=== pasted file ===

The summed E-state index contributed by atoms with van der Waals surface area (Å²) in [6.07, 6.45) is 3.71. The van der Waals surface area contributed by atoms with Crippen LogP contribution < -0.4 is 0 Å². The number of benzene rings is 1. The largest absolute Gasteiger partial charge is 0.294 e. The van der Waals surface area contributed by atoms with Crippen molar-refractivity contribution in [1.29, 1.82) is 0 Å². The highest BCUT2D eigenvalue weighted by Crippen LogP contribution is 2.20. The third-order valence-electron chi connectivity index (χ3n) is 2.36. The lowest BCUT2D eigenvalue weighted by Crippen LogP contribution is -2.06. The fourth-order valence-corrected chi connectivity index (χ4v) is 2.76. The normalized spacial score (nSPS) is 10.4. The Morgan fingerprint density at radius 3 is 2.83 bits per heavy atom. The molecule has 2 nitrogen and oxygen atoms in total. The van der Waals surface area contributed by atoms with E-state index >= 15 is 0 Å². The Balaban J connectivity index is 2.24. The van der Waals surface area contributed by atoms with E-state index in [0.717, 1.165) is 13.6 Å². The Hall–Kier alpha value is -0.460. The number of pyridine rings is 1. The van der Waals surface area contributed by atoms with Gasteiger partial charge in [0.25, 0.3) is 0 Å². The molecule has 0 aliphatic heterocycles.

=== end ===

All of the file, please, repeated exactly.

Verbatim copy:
The summed E-state index contributed by atoms with van der Waals surface area (Å²) in [6.07, 6.45) is 3.71. The van der Waals surface area contributed by atoms with Crippen LogP contribution < -0.4 is 0 Å². The number of benzene rings is 1. The largest absolute Gasteiger partial charge is 0.294 e. The van der Waals surface area contributed by atoms with Crippen molar-refractivity contribution in [1.29, 1.82) is 0 Å². The highest BCUT2D eigenvalue weighted by Crippen LogP contribution is 2.20. The third-order valence-electron chi connectivity index (χ3n) is 2.36. The lowest BCUT2D eigenvalue weighted by Crippen LogP contribution is -2.06. The fourth-order valence-corrected chi connectivity index (χ4v) is 2.76. The normalized spacial score (nSPS) is 10.4. The Morgan fingerprint density at radius 3 is 2.83 bits per heavy atom. The molecule has 2 nitrogen and oxygen atoms in total. The van der Waals surface area contributed by atoms with E-state index >= 15 is 0 Å². The Balaban J connectivity index is 2.24. The van der Waals surface area contributed by atoms with E-state index in [0.717, 1.165) is 13.6 Å². The Hall–Kier alpha value is -0.460. The number of pyridine rings is 1. The van der Waals surface area contributed by atoms with Gasteiger partial charge in [0.25, 0.3) is 0 Å². The molecule has 0 aliphatic heterocycles.